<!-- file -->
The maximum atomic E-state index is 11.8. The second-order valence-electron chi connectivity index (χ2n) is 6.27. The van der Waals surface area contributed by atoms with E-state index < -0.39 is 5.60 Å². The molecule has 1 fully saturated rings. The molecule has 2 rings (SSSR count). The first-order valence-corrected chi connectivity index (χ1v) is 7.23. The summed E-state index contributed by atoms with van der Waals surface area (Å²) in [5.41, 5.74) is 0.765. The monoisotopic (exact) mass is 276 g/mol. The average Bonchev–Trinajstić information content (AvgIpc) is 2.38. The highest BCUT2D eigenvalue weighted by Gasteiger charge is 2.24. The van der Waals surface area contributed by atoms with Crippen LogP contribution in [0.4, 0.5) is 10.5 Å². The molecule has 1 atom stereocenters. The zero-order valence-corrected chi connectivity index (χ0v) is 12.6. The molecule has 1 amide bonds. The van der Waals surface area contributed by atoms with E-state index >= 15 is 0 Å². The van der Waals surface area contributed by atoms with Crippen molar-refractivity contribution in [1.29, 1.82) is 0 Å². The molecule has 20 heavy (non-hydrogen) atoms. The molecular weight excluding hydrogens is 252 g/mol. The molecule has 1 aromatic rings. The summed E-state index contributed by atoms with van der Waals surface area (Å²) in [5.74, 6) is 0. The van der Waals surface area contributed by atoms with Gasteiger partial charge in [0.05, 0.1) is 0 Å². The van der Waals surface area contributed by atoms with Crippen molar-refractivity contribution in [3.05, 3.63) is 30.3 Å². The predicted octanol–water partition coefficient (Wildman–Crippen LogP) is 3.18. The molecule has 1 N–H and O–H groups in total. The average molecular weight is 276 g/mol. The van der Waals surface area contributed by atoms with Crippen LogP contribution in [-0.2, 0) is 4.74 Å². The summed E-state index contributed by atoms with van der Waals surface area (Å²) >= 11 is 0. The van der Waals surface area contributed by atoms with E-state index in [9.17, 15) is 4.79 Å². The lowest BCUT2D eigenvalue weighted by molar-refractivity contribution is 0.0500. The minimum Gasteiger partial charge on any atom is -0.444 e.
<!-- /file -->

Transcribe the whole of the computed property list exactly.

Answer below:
The maximum atomic E-state index is 11.8. The second-order valence-electron chi connectivity index (χ2n) is 6.27. The van der Waals surface area contributed by atoms with E-state index < -0.39 is 5.60 Å². The molecule has 1 fully saturated rings. The molecule has 2 rings (SSSR count). The first-order valence-corrected chi connectivity index (χ1v) is 7.23. The summed E-state index contributed by atoms with van der Waals surface area (Å²) in [5.41, 5.74) is 0.765. The monoisotopic (exact) mass is 276 g/mol. The average Bonchev–Trinajstić information content (AvgIpc) is 2.38. The highest BCUT2D eigenvalue weighted by Gasteiger charge is 2.24. The van der Waals surface area contributed by atoms with Crippen LogP contribution in [0.4, 0.5) is 10.5 Å². The molecule has 1 atom stereocenters. The zero-order valence-corrected chi connectivity index (χ0v) is 12.6. The molecule has 1 amide bonds. The van der Waals surface area contributed by atoms with E-state index >= 15 is 0 Å². The van der Waals surface area contributed by atoms with Crippen molar-refractivity contribution in [1.29, 1.82) is 0 Å². The molecule has 20 heavy (non-hydrogen) atoms. The molecular weight excluding hydrogens is 252 g/mol. The molecule has 1 aromatic rings. The summed E-state index contributed by atoms with van der Waals surface area (Å²) in [5.74, 6) is 0. The van der Waals surface area contributed by atoms with Gasteiger partial charge in [0.05, 0.1) is 0 Å². The van der Waals surface area contributed by atoms with Crippen molar-refractivity contribution in [3.05, 3.63) is 30.3 Å². The predicted octanol–water partition coefficient (Wildman–Crippen LogP) is 3.18. The molecule has 1 N–H and O–H groups in total. The average molecular weight is 276 g/mol. The van der Waals surface area contributed by atoms with Crippen LogP contribution in [-0.2, 0) is 4.74 Å². The summed E-state index contributed by atoms with van der Waals surface area (Å²) >= 11 is 0. The van der Waals surface area contributed by atoms with E-state index in [9.17, 15) is 4.79 Å². The lowest BCUT2D eigenvalue weighted by molar-refractivity contribution is 0.0500. The minimum Gasteiger partial charge on any atom is -0.444 e.